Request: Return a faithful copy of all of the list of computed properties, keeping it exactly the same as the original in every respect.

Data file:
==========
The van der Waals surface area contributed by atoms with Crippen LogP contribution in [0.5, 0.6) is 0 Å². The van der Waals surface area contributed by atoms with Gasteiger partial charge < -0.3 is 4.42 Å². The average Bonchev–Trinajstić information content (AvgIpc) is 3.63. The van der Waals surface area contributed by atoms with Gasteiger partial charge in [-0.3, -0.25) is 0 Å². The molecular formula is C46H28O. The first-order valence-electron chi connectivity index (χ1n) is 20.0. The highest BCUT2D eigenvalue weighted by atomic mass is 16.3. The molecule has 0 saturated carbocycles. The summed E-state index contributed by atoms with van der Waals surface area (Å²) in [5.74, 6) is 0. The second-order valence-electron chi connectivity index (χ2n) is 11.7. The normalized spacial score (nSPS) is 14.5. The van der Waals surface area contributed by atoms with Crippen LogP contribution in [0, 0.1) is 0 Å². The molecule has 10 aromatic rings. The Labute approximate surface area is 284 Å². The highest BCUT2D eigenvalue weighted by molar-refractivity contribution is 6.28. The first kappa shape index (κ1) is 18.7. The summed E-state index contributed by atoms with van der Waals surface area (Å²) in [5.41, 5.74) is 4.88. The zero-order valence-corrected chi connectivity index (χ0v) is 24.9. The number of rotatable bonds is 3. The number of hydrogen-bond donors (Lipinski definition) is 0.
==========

The van der Waals surface area contributed by atoms with Crippen LogP contribution in [0.5, 0.6) is 0 Å². The van der Waals surface area contributed by atoms with Gasteiger partial charge < -0.3 is 4.42 Å². The average Bonchev–Trinajstić information content (AvgIpc) is 3.63. The van der Waals surface area contributed by atoms with Gasteiger partial charge in [-0.3, -0.25) is 0 Å². The molecular formula is C46H28O. The first-order valence-electron chi connectivity index (χ1n) is 20.0. The highest BCUT2D eigenvalue weighted by atomic mass is 16.3. The molecule has 0 saturated carbocycles. The summed E-state index contributed by atoms with van der Waals surface area (Å²) in [5.74, 6) is 0. The second-order valence-electron chi connectivity index (χ2n) is 11.7. The normalized spacial score (nSPS) is 14.5. The van der Waals surface area contributed by atoms with Crippen LogP contribution in [0, 0.1) is 0 Å². The molecule has 10 aromatic rings. The Labute approximate surface area is 284 Å². The highest BCUT2D eigenvalue weighted by molar-refractivity contribution is 6.28. The first kappa shape index (κ1) is 18.7. The summed E-state index contributed by atoms with van der Waals surface area (Å²) in [5.41, 5.74) is 4.88. The zero-order valence-corrected chi connectivity index (χ0v) is 24.9. The number of rotatable bonds is 3. The number of hydrogen-bond donors (Lipinski definition) is 0.